Doodles Do Algebra – Lesson 8


Update: This Lesson Is Part of Book 1 of Doodles Do Algebra: “Starting Out With Mental Algebra” available on Amazon.


Teacher’s Notes:

Today DoodlePoodle gets in on the action and we add more complexity to the problems covered in previous lessons. The underlying goal is for your child to start thinking in terms of “x” as a placeholder for some unknown quantity.


Available in the book, “Starting Out With Mental Algebra, Book 1 of Doodles Do Algebra”



1. This problem takes your child step by step through the process of figuring out how many boys and how many girls there are in the Smith family. We choose the unknown, x, to represent the number of girls (because there are 3 more boys than girls, thus the smallest number is the number of girls). Based on that the number of boys is x+3 (or three more boys than girls). Then the total (boys and girls together) is (x+3) + x = 13 (the total number of kids). Solving for x means adding x + 3 + x to get 2x + 3. Then to solve for x, you follow along the example given by DoodlePoodle. So 2x + 3 = 13 is the same as 2x = 13 – 3 (you can explain this with the idea that if you take (or add) something from one side of an equation, you have to do the same to the other side of the equation for the equation to stay the same). This is one of those steps where your child just needs to take it on faith right now and learn how to solve these types of problems. The deeper understanding of why it is so comes later. So back to the problem. 2x = 10 (since 13-3 is 10), and then 1x = 5 (when you divide both sides of an equation by the same number the unknown keeps the same value). And finally, x=5. So there are 5 girls (x) and 8 boys (x+3) in the Smith family.

2. This problem is completely abstract. Point out to your child the similarity with the first problem, and things will become clear. The sum of the two numbers in this problem is just like The Smiths having 13 children. They are both talking about the total, when you add up both kinds of unknowns (numbers in this case, and children in the previous problem). So Number One + Number Two = 35. Now, the problem also states that the difference between those two numbers is 5. That is the same thing as saying that one number is 5 more than the other, and that is just like the previous problem where there were 3 more boys than girls. So let’s pick Number One = x (this will be the smaller number). Then Number Two = x+5. So Number One + Number Two = The Total, or x + (x+5) = 35. Now we simplify (add in this case) to get 2x + 5 = 35. Then we subtract 5 from both sides, 2x = 30. And finally we divide both sides by 2 (the coefficient of the unknown – a good concept to start embedding in your child’s mind now) and x=15. So One Number is 15 and the Second Number is 20.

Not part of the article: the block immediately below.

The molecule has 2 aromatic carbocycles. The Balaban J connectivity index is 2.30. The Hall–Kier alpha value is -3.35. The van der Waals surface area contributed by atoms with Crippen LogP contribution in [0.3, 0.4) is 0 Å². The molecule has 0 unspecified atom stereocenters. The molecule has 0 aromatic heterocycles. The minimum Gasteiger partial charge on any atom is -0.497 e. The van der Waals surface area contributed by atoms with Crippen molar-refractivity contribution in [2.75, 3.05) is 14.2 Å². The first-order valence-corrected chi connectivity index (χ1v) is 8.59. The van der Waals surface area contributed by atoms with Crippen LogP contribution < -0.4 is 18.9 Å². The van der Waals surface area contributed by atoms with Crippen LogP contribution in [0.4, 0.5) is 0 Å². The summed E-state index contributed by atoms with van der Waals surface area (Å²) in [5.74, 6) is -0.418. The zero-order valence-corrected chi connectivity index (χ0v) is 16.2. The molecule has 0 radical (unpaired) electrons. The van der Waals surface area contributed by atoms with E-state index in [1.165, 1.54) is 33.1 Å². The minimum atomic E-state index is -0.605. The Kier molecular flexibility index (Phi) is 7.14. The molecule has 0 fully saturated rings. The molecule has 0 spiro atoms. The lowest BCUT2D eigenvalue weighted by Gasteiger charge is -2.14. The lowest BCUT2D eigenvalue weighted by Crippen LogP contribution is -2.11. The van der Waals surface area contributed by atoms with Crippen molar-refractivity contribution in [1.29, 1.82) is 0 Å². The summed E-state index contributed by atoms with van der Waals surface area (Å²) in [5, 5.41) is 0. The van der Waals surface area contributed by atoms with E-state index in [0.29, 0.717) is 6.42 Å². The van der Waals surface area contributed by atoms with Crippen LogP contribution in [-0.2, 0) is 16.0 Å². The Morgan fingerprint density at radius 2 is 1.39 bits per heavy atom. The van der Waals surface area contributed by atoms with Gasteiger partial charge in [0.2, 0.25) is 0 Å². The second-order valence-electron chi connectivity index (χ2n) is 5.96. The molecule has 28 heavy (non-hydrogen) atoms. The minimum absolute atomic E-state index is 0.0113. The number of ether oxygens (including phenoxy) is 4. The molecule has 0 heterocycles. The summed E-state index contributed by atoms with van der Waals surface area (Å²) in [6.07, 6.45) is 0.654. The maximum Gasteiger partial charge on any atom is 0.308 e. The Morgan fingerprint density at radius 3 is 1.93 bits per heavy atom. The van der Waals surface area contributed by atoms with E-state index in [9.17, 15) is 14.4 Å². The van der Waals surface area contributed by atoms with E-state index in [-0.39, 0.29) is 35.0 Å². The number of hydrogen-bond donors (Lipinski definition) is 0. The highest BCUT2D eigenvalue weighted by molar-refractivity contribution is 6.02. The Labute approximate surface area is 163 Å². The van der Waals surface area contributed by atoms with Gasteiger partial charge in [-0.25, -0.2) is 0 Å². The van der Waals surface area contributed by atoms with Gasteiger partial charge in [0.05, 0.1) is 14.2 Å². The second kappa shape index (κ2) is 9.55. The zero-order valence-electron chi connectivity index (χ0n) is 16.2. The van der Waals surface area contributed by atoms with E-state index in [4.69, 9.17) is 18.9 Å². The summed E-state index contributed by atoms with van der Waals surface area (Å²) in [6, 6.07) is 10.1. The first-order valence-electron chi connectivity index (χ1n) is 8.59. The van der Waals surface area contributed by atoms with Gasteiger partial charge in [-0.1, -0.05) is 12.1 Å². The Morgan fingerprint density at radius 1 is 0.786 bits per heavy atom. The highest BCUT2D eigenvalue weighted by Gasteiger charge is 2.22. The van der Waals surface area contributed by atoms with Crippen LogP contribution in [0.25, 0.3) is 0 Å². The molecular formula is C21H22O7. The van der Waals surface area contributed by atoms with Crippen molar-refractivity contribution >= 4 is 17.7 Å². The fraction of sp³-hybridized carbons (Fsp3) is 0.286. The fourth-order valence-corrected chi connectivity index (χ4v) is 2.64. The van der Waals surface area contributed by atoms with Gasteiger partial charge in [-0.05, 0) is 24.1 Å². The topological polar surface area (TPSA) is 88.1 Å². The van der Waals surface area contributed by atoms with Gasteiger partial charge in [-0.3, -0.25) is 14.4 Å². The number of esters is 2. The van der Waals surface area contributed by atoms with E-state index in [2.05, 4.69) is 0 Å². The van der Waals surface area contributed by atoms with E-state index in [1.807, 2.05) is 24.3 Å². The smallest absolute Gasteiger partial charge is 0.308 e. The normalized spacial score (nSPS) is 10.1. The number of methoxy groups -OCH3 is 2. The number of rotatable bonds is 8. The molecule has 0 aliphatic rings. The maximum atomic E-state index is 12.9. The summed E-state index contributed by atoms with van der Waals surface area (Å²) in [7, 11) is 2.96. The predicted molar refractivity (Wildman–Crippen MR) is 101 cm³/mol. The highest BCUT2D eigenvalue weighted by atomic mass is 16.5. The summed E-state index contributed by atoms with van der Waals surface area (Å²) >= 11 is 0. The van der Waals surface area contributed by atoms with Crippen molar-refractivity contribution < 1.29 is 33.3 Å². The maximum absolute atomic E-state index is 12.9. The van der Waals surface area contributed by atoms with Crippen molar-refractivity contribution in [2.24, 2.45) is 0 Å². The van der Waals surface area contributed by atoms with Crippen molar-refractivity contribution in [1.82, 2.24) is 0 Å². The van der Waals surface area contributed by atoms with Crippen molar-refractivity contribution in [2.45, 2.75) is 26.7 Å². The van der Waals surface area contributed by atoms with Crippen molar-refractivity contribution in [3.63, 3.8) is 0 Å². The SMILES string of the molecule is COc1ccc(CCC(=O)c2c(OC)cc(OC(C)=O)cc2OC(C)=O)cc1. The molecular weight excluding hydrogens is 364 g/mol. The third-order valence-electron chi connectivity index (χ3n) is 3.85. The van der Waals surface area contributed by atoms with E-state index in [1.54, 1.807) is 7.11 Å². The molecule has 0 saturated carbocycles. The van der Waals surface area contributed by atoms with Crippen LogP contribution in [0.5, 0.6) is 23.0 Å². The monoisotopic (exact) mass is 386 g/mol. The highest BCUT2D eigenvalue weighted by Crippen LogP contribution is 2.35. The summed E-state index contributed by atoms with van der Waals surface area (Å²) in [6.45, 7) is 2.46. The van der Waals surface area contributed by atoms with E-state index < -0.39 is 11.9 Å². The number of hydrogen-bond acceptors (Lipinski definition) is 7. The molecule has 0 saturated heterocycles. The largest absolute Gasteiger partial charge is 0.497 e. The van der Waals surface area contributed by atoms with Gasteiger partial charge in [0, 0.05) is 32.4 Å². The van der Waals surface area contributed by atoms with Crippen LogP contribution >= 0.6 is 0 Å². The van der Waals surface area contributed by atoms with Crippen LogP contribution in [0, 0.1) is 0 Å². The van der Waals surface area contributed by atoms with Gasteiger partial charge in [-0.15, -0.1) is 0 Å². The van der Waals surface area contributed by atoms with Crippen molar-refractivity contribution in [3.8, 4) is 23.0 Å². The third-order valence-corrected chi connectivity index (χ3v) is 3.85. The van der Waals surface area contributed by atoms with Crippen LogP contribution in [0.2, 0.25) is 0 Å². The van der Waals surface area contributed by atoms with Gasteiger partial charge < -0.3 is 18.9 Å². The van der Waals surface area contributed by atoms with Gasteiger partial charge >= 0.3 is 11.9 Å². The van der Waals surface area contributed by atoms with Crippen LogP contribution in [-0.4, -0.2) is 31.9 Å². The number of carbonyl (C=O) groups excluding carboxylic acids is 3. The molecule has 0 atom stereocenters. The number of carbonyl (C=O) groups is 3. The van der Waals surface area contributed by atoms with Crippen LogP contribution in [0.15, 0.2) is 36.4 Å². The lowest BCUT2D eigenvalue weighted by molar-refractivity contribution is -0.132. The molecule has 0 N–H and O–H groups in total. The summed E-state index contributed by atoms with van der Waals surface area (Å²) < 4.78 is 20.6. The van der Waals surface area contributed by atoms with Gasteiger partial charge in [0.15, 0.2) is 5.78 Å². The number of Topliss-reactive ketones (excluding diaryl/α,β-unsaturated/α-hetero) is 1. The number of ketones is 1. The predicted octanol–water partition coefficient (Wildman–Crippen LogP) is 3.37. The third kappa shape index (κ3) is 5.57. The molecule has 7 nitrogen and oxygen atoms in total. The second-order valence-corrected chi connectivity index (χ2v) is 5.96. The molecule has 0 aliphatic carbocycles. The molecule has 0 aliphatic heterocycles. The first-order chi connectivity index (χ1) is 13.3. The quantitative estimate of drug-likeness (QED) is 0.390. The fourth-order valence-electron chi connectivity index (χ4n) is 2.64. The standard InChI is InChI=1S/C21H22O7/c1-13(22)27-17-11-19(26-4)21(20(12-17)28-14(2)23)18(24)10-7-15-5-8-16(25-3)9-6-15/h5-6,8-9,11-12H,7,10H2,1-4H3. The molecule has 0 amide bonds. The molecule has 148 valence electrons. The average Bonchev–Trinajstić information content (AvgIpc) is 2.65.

So you can see that we are slowly shifting your child away from a simple conceptual understanding of algebra and towards a practical ability to solve more complex, and sometimes abstract, problems. The goal is for your child to be familiar with how algebra basically works, and then to take a trip through a series of vocabulary and definitions (in order to start using Algebra-speak) before returning to Algebra in a more abstract fashion.

Please give me any feedback you have (good or bad) in the comments below!